An Introduction to the Theory of Computation

This book explores terminologies and questions concerning programs, computers, problems, and computation. The exploration reduces in many cases to a study of mathematical theories, such as those of automata and formal languages.

**Tag(s):**
Theory of Computation

**Publication date**: 31 Dec 1989

**ISBN-10**:
0716781824

**ISBN-13**:
n/a

**Paperback**:
600 pages

**Views**: 54,224

An Introduction to the Theory of Computation

This book explores terminologies and questions concerning programs, computers, problems, and computation. The exploration reduces in many cases to a study of mathematical theories, such as those of automata and formal languages.

Book Excerpts:

Computations are designed to solve problems. Programs are descriptions of computations written for execution on computers. The field of computer science is concerned with the development of methodologies for designing programs, and with the development of computers for executing programs. It is therefore of central importance for those involved in the field that the characteristics of programs, computers, problems, and computation be fully understood. Moreover, to clearly and accurately communicate intuitive thoughts about these subjects, a precise and well-defined terminology is required.

This book explores some of the more important terminologies and questions concerning programs, computers, problems, and computation. The exploration reduces in many cases to a study of mathematical theories, such as those of automata and formal languages; theories that are interesting also in their own right. These theories provide abstract models that are easier to explore, because their formalisms avoid irrelevant details.

Organized into seven chapters, the material in this book gradually increases in complexity. In many cases, new topics are treated as refinements of old ones, and their study is motivated through their association to programs.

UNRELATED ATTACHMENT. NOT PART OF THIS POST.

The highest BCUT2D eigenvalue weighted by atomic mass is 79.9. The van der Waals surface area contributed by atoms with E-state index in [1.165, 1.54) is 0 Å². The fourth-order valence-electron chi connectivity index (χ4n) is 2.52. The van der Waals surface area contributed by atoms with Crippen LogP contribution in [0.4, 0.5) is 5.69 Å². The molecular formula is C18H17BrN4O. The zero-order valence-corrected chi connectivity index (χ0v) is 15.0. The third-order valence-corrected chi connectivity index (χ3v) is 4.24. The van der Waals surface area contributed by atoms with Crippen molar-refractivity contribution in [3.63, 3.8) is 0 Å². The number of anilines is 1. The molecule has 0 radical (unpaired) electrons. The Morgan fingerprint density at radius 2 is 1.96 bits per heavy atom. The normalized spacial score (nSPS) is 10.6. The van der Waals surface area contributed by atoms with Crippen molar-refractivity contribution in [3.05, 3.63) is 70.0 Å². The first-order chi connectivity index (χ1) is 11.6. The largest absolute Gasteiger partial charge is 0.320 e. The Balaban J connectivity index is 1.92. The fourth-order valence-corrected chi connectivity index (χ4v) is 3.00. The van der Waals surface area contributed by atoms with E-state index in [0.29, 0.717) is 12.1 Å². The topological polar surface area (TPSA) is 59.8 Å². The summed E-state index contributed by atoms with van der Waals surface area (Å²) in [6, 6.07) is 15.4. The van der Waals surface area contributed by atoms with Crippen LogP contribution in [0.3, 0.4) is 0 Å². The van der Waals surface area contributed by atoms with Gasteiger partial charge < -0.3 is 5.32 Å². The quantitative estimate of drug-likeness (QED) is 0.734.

- Chapter 1 is concerned with the definition of some basic concepts.

- Chapter 2 studies finite-memory programs.

- Chapter 3 considers the introduction of recursion to finite-memory programs.

- Chapter 4 deals with the general class of programs.

- Chapter 5 considers the role of time and space in computations.

- Chapter 6 introduces instructions that allow random choices in programs.

- Chapter 7 is devoted to parallelism.

As a natural outcome, the text also treats the topics of probabilistic and parallel computations. These important topics have matured quite recently, and so far have not been treated in other texts.

The level of the material is intended to provide the reader with introductory tools for understanding and using formal specifications in computer science. As a result, in many cases ideas are stressed more than detailed argumentation, with the objective of developing the reader's intuition toward the subject as much as possible.

Intended Audience:

This book is intended for undergraduate students at advanced stages of their studies, and for graduate students. The reader is assumed to have some experience as a programmer, as well as in handling mathematical concepts. Otherwise no specific prerequisite is necessary.